- Delays were generally confined to specific sections of the network. Delays outside peak periods were minimal.
- Delays in the PM peak were shorter than the AM peak, with the exception of the Southern Outlet.
- The Tasman and East Derwent Highways experienced journeys around 6 minutes shorter in the off-peak than in the AM peak for the entire route and around 5 minutes shorter for the inner 10km. The inner 10km for these routes experienced less delay from off-peak travel times - at 2 minutes and 1 minute respectively.
- The Brooker Highway experienced only around a three minutes shorter journey in the off-peak compared to the AM peak for the entire route and the inner 10km. This indicates that the Brooker Highway is busy throughout the day.
- Overall the results showed that the delays at peak periods are not significant. For the 10km inner segments the longest delay from off-peak in the AM peak was around 5 minutes and the longest PM peak delay was around 2 minutes.
- Significant delays can occur as a result of specific events such as a crash or bad weather.
Comparison to 2006 Travel Time Survey Results
Note: 2006 and 2011 travel time surveys are 'point in time' snapshots that should not be used to infer trend. Comparisons provide an indication only and will need to be supported by future surveys to confirm changes in travel times.
- The 2011 survey showed a slight improvement in AM peak travel times compared to 2006 data.
- Comparisons were variable for other time periods.
The Travel Survey collects information on what (and where) delay is occurring and can indicate how the situation may have changed over time. However, the survey can not provide reasons for why the situation may have changed. There are many factors that can influence traffic flows, from increased traffic volumes and specific infrastructure and traffic control measures to behavioural changes such as peak-spreading (people choosing to travel earlier or later to avoid more congested conditions) and local and global economic challenges that can affect travel patterns.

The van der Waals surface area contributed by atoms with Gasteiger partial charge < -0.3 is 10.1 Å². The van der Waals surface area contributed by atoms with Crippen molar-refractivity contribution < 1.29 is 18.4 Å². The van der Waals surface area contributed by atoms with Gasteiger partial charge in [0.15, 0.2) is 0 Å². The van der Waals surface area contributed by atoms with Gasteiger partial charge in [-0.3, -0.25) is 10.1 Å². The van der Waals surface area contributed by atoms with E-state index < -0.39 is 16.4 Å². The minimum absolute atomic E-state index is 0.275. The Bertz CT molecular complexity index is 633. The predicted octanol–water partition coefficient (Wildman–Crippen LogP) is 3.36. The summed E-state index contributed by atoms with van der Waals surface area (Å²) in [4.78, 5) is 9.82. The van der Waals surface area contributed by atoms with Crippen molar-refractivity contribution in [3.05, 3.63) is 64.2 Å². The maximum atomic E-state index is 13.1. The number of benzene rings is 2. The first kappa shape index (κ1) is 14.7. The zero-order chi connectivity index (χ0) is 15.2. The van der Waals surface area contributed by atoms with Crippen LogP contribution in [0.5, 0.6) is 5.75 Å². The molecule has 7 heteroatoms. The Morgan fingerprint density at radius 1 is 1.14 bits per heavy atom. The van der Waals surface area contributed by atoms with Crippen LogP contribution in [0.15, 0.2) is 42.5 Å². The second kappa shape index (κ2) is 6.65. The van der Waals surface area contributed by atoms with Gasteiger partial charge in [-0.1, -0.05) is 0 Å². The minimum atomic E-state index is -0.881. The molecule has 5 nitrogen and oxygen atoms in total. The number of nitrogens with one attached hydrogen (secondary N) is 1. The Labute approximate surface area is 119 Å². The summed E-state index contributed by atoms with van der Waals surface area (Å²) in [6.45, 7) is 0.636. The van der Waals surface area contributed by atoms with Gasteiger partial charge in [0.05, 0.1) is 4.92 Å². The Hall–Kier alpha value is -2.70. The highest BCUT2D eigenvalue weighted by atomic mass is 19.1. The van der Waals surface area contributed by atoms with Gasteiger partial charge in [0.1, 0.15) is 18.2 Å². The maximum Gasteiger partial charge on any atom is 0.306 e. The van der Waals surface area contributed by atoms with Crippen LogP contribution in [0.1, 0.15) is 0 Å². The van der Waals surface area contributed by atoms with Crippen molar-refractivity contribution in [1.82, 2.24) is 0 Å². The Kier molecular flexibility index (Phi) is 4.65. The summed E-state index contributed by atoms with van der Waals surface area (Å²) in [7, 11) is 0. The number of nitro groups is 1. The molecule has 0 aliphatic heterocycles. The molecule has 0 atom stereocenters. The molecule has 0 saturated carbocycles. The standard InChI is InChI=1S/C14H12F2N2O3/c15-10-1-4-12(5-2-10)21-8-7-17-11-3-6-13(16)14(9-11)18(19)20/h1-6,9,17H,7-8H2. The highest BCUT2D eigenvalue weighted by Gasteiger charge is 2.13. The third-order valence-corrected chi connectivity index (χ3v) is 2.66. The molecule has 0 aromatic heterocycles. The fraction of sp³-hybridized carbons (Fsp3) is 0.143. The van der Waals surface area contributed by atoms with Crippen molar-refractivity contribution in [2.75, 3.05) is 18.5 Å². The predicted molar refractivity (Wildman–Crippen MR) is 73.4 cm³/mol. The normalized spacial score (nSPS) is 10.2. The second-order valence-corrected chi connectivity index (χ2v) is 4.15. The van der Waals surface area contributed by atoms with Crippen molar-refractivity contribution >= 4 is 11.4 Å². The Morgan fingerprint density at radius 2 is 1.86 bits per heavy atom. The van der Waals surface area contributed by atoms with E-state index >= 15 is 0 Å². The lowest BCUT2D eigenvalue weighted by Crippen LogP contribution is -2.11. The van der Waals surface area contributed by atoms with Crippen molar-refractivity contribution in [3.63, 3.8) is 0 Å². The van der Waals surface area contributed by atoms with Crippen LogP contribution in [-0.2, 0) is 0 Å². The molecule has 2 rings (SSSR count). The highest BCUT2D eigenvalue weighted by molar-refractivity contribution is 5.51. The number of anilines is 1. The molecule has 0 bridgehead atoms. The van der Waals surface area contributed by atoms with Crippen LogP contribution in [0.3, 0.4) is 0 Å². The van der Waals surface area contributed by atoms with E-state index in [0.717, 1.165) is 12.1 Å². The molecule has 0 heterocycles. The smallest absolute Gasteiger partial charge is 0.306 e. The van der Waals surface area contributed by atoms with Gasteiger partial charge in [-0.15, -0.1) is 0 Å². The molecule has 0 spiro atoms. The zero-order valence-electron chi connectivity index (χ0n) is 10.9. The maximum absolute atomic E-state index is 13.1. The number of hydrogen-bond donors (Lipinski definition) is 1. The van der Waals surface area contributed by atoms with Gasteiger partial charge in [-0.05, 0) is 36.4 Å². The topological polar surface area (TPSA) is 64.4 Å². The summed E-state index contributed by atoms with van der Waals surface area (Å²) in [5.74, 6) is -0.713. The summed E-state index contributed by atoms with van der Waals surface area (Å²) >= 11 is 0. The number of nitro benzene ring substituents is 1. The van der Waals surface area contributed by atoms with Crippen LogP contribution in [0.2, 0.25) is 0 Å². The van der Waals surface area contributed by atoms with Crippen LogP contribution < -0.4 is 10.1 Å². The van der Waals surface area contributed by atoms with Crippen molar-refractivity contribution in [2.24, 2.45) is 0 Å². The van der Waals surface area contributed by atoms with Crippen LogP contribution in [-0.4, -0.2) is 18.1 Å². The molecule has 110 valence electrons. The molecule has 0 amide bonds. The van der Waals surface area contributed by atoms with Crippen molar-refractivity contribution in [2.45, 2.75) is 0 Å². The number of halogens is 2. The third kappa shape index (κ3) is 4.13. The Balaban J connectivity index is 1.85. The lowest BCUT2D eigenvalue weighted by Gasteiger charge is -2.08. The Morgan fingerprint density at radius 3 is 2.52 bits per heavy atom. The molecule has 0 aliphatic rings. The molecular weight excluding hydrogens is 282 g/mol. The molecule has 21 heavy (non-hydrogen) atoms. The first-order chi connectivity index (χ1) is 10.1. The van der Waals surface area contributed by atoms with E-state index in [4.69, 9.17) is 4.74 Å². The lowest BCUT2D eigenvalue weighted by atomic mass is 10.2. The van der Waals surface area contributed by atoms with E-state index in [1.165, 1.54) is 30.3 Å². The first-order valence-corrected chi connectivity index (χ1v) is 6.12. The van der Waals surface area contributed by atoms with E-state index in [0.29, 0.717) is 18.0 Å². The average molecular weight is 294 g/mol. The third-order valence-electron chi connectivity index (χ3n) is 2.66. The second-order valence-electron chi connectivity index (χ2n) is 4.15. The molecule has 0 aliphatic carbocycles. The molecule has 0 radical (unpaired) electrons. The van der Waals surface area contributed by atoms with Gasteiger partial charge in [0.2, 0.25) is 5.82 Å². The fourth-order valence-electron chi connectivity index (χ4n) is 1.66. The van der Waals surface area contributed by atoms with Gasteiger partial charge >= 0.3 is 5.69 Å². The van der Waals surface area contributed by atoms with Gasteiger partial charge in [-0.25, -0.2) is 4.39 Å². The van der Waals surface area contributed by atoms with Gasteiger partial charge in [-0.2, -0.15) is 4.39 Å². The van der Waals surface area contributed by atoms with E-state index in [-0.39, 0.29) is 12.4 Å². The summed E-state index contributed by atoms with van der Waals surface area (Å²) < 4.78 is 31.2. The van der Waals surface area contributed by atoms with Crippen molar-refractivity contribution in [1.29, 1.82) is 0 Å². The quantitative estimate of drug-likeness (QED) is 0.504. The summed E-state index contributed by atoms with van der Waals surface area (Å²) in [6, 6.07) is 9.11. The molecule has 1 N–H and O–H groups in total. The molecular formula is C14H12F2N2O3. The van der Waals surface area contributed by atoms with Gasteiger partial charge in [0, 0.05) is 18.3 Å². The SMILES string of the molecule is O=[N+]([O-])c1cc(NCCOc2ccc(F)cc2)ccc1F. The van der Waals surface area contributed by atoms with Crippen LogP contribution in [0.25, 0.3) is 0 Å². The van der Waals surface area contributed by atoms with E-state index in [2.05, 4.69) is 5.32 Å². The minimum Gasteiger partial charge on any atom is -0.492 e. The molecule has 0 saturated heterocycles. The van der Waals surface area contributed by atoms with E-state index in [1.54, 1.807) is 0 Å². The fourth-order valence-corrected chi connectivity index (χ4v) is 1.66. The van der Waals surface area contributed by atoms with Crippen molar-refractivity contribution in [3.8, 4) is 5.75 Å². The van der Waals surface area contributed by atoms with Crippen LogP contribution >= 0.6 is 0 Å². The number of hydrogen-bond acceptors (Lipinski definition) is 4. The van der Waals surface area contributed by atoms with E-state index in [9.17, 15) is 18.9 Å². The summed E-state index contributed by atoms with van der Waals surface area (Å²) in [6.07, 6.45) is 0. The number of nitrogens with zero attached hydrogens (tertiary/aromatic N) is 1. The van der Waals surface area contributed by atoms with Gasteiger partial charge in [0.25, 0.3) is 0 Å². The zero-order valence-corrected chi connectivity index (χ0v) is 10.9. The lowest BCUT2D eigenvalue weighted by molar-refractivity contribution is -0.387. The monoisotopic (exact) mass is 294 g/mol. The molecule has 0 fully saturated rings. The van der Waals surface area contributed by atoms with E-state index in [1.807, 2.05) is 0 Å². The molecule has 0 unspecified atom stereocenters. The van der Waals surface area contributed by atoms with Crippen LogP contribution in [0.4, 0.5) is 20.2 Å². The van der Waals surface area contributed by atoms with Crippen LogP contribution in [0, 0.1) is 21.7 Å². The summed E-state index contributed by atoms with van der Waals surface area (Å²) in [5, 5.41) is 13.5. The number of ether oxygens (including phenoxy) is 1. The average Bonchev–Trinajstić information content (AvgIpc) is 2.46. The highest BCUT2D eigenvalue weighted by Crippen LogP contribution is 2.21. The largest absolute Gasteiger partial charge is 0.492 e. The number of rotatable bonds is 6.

Network changes that may have affected travel times (in particular the improvement in AM peak travel) include:
- Changes in signalisation at specific intersections to improve inbound AM flows (for Brooker Highway);
- Introduction of clearway and slip lane on Macquarie St (for Southern Outlet);
- Reconfiguration of Mornington roundabout (for South Arm);
- Signalised entry onto Tasman Highway from Penna Rd - Midway Point (for Tasman Highway).
Some improvements were still being undertaken at the time of the survey (including the Kingston Bypass and work at the Brighton Hub and Brighton Bypass). These recently completed and planned improvements should positively impact on travel time and reliability, and we will be able to gauge their effect by conducting future surveys. The impact of Variable Speed Messaging (VSM) - soon to be introduced on some routes - will also be a factor in future surveys.
Regular travel time and speed surveys are an effective way to understand the performance of the road network and individual routes, supporting better transport planning and traffic management. DIER is currently investigating options to undertake regular (annual) surveys of key routes to enable reliable comparisons between years and routes, over time.